Across the U.S., homeowners’ associations are on the ascent. According to the U.S. Census Bureau, 59 percent of newly constructed homes in 2014 were part of a homeowners’ association. That’s up from 46 percent in 2009.
So, what’s the draw of homeowners’ associations? By the same token, what are the drawbacks? “A well-run and managed HOA can be a blessing, and a poorly managed HOA can be a curse,” says Bruce Ailion, a broker at RE/MAX Town and Country in Woodstock, Ga.
Here, real estate agents and homeowners weigh in on the blessings and the curses of homeowners’ associations (HOAs).
Generally, an HOA establishes rules to ensure the neighborhood looks sharp, says Brad Pauly, owner and broker at Pauly Presley Realty in Austin, Texas. These include strict guidelines about keeping lawns manicured, restrictions on parking boats and other large vehicles on the street, and limitations on exterior paint colors.
“This type of oversight eliminates issues with one or two properties weighing down all property values due to an unpleasant exterior,” says John Lyons, a broker with Baird & Warner in Chicago.
An HOA usually offers community amenities such as a pool, a fitness center, parks, children’s play areas and security gates, Pauly says.
HOA dues are earmarked for maintenance of shared spaces, according to Lyons. This includes community lawn care (but not for your own yard), community snow removal (but not for your own property) and upkeep of common areas like the pool or the fitness center.
Involved in a tiff with your neighbor over that big oak tree that’s losing limbs? You can settle some confrontations with your neighbors by taking your grievances to the HOA’s board or management company, Lyons says.
Gina Estrada, who lives in a gated HOA community in Clovis, Calif., says that if you’re elected to serve on the HOA board or are otherwise active in the association, you’ll become better acquainted with your neighbors. Heck, you might even make some new friends. “I believe we should know our surroundings, including the people in them,” Estrada says.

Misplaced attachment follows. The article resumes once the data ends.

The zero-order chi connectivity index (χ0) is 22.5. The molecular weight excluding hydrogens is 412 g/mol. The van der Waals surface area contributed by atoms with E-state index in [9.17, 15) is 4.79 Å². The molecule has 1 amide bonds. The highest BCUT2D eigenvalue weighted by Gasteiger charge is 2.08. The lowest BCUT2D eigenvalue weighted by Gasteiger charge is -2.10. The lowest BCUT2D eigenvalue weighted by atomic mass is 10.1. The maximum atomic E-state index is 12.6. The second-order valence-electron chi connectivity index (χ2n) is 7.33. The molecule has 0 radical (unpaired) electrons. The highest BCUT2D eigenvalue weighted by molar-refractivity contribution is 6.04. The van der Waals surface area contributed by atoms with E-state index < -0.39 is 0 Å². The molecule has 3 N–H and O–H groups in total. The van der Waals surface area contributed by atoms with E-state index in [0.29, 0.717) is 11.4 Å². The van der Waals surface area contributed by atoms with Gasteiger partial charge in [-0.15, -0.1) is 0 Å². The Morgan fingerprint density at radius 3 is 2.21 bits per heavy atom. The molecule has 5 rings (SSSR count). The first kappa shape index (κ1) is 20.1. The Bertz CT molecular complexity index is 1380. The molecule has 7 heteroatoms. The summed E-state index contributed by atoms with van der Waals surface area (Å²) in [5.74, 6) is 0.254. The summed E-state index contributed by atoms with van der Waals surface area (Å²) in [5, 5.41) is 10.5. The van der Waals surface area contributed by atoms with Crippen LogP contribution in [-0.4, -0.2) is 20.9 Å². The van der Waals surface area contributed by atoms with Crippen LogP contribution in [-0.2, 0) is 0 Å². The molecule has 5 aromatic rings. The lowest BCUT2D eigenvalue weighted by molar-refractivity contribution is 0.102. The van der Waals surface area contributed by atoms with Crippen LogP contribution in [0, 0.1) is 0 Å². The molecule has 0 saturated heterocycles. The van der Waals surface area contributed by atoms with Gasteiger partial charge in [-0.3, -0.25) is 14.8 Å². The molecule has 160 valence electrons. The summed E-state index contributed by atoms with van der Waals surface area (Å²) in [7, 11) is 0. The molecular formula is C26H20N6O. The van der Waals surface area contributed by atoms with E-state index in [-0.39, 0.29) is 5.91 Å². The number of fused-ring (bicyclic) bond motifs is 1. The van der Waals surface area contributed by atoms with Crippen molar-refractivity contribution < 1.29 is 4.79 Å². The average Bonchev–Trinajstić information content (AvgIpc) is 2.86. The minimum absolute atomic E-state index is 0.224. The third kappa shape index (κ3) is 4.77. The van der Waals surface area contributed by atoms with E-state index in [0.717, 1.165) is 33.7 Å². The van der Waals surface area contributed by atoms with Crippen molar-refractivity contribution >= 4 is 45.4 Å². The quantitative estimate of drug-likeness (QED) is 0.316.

When buying a home in a community with an HOA, you’ve got to add HOA dues to your budget. The dues vary, but typically run in the hundreds of dollars per month.
If someone buys a home in an HOA community and wants to make changes to the property, such as the addition of an enclosed patio, it normally must be approved by the HOA’s board. “It’s possible that an HOA could prevent certain updates on a home,” Pauly says.
If an HOA is facing financial problems or is ensnared in a lawsuit, it could harm your ability to obtain a loan for a home and could hurt sale prices of homes in the community, Pauly says.
When you live in a community governed by a HOA, you’ll have to follow its rules, even if you think they’re ridiculous, Lyons says.
“You do, however, have the option of petitioning the homeowners’ association to change any rule you don’t agree with. But if you lose, you will have to live with it,” Lyons says.
Estrada says her HOA elected a “rogue” homeowner to the board who decided to flaunt the rules and do whatever he wanted. For instance, Estrada says, the rogue board member thought the community needed speed bumps to slow down speeding drivers, so he had them installed. That move caused a neighborhood uproar. The process to take out the speed bumps and remove the rogue homeowner from the board cost several thousand dollars, including legal fees, she says.
“When there is one rogue homeowner, it can really mess things up,” Estrada says. Problems also arise when homeowners stop attending HOA meetings, Estrada says, and it’s left to a small group of people to make decisions.
“The board of directors is made up of your neighbors. If you want to have a say in how things go, you have to serve on the board,” says Ailion.